B: God. Many things frustrate me about this industry (believe me), but to be honest, if someone is able to do what they love in an industry that makes it impossible, then I say why not? I get what you’re saying, there is so much talent that gets overlooked but who’s to say what should sell and what shouldn’t, ya know? In the end, it’s our job to entertain people….and they vote with their dollar. So if people like it, and their buying it, then it behooves the rest of us to stop and figure out what they’re doing right. But yeah, I stand with my mouth open a ton.
FJF: I noticed, of course, that much of your music seems candid. I know that many pop songs are thrown around as ‘feel good songs’ and ‘hits’, but how do you think writing a song from a personal standpoint strengthens a connection to listeners? This may seem like an obvious question but, again, I think there is a lot of music out there that is churned out without the personal touch.
B: My songwriting was definitely born out of a desire to connect with others. I’m a lonely soul. I think a lot of us are….songwriters that is. I have loved ones and friends around me constantly…but I feel alone. I feel different. So, I want to connect. My way of doing that is by hopefully saying something in a way that resonates with the listener.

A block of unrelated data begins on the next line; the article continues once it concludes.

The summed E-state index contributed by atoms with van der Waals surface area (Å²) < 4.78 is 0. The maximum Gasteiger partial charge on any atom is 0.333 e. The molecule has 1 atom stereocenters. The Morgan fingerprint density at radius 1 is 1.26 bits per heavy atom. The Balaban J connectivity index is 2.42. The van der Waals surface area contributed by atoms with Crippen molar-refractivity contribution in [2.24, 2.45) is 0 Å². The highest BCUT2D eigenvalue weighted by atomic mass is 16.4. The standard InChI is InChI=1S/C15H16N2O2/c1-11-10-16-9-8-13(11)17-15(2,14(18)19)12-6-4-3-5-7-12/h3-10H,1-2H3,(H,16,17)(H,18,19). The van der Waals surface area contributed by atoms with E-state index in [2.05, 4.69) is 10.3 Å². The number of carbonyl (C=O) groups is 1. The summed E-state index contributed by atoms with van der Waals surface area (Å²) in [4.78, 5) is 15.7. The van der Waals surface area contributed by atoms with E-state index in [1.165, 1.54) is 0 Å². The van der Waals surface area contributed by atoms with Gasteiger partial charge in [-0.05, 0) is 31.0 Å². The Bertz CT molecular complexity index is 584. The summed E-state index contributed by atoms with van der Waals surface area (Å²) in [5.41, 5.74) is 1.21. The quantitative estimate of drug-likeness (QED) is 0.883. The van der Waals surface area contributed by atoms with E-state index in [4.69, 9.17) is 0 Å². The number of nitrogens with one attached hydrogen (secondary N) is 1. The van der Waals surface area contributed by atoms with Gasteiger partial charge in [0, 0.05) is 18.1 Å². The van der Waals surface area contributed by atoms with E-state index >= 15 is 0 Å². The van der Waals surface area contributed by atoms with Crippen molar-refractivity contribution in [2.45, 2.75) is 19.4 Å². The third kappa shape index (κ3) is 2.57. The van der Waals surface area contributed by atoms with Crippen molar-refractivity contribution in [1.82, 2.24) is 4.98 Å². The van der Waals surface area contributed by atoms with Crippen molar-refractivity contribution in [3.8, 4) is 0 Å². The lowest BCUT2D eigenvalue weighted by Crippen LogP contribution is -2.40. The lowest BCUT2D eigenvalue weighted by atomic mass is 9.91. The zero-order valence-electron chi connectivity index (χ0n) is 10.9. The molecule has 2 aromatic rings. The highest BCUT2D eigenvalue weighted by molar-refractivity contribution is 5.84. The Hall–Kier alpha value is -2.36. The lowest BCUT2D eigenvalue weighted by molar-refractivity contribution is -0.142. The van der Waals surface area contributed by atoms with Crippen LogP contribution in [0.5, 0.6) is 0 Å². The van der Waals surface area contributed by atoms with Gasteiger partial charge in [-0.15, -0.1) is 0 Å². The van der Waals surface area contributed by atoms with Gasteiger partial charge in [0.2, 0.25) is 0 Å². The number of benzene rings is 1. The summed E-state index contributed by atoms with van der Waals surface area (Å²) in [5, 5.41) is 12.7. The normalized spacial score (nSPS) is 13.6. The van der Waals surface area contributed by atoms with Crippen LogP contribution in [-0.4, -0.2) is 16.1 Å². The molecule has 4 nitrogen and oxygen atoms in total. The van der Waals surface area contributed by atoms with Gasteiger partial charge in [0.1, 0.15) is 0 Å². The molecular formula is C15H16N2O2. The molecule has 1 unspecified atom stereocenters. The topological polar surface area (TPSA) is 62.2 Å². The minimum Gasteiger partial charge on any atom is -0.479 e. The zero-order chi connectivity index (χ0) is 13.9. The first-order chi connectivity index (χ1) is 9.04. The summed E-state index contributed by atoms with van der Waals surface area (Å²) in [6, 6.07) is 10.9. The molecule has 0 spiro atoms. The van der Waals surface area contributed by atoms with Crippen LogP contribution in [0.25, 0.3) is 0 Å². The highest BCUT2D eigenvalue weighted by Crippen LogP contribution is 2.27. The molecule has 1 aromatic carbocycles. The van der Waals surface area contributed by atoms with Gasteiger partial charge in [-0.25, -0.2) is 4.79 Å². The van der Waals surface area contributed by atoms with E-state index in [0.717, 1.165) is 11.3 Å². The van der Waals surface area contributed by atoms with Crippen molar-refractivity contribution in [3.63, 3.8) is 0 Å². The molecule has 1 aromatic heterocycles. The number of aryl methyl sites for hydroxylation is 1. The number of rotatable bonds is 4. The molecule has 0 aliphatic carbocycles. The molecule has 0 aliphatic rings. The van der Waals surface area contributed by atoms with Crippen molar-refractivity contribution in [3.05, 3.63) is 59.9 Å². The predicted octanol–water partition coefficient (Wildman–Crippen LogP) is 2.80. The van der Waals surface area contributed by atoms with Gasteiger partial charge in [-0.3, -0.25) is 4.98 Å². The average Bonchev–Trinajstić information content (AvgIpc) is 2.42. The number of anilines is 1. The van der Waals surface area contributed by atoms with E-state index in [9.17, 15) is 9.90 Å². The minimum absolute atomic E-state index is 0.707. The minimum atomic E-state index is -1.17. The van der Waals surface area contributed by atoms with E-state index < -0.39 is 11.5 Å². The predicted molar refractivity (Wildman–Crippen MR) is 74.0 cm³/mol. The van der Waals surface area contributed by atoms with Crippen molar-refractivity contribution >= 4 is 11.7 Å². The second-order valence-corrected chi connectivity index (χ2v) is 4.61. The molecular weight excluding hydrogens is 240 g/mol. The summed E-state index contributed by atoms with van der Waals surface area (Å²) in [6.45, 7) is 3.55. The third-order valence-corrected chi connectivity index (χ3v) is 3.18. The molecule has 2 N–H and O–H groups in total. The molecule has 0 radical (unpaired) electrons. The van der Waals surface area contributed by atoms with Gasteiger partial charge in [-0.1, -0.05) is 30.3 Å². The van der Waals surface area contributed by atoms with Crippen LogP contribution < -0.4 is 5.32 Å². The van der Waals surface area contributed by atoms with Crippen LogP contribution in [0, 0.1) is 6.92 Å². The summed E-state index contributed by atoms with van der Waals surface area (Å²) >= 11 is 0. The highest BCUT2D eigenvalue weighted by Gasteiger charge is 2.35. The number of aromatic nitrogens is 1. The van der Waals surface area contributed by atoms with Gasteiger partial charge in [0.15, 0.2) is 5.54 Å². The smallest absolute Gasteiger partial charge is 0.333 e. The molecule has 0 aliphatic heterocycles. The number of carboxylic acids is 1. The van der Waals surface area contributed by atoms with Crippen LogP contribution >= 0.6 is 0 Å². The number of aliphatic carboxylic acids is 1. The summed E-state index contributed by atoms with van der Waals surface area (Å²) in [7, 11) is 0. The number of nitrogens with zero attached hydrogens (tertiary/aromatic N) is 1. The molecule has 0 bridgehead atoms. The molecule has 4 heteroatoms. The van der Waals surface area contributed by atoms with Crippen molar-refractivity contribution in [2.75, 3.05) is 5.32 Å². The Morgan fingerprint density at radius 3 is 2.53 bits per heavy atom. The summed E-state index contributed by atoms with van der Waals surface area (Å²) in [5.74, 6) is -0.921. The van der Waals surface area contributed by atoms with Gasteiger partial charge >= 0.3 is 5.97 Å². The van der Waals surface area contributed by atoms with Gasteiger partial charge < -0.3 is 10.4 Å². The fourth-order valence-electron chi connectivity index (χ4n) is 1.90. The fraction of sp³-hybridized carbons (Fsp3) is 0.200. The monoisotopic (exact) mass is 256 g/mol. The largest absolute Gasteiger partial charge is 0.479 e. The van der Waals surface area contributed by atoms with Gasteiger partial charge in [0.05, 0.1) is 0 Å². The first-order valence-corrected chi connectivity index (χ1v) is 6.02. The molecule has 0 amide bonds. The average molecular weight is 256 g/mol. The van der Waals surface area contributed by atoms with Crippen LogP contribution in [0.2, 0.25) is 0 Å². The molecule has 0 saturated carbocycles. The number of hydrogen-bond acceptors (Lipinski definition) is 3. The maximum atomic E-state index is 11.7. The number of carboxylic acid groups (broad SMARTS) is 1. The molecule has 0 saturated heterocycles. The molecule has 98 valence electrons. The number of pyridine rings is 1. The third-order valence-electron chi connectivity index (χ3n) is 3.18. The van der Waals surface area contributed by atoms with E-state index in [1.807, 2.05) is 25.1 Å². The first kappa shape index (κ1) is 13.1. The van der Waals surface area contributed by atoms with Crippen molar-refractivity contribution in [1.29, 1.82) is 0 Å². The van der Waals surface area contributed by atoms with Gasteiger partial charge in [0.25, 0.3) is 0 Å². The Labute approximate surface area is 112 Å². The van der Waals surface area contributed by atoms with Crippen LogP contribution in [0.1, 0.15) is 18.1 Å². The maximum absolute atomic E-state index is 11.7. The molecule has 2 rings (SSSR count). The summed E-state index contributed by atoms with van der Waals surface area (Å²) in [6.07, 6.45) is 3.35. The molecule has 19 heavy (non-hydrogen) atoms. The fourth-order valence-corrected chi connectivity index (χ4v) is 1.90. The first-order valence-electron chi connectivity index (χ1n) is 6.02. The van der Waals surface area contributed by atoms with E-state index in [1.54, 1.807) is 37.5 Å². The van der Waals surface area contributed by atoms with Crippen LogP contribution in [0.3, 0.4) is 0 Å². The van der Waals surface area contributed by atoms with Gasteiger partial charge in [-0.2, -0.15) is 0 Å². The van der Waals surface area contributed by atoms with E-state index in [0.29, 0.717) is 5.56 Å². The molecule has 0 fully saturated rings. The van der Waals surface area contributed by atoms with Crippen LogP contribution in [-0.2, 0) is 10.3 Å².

This album was all about that. All about struggle and the desire to round up others who feel like I do…maybe in a show of solidarity. I don’t know. I do think it’s important. But sometimes people just wanna know who let the dogs out. I mean, I get that. It’s a legitimate question.
FJF: It’s true–did we ever find out who let those dog out? Or why LFO liked girls that wear Abercrombie and Fitch?
You mentioned that, for the track “Sensitive People”, we are often afraid of one another. I definitely see this with the political turbulence we are seeing these days. Were you meaning that, because we are sensitive, we become afraid? It seems that some people can be so afraid that they produce lack of sensitivity toward others. What perspective were you writing from?
B: The political climate certainly applies here. How terrified we all are of things and people and cultures that are different from us. That stuff is all handed down and we perpetuate it because it’s easy.
But the basic gist of Sensitive People was the realization that we’re all afraid of each other.
Sometime walk through a grocery store and try and make eye contact with people. First of all, most of us can’t do it, but if you can force yourself you’ll see, everyone is looking at the floor. Or, they panic when they lock eyes with you and they’ll look away. And if you smile they’ll think you’re a freak. It’s so funny…but it’s just fear. Insecurity.
That song is about realizing how insecure the people in my life are. And how insecure I am.
FJF: Your music definitely reminds me of something I cannot pinpoint–I think that’s a good thing! That means it’s fresh! I saw Sinatra in your ‘Blind Spot’ video…are there any musical influences you’d like to mention?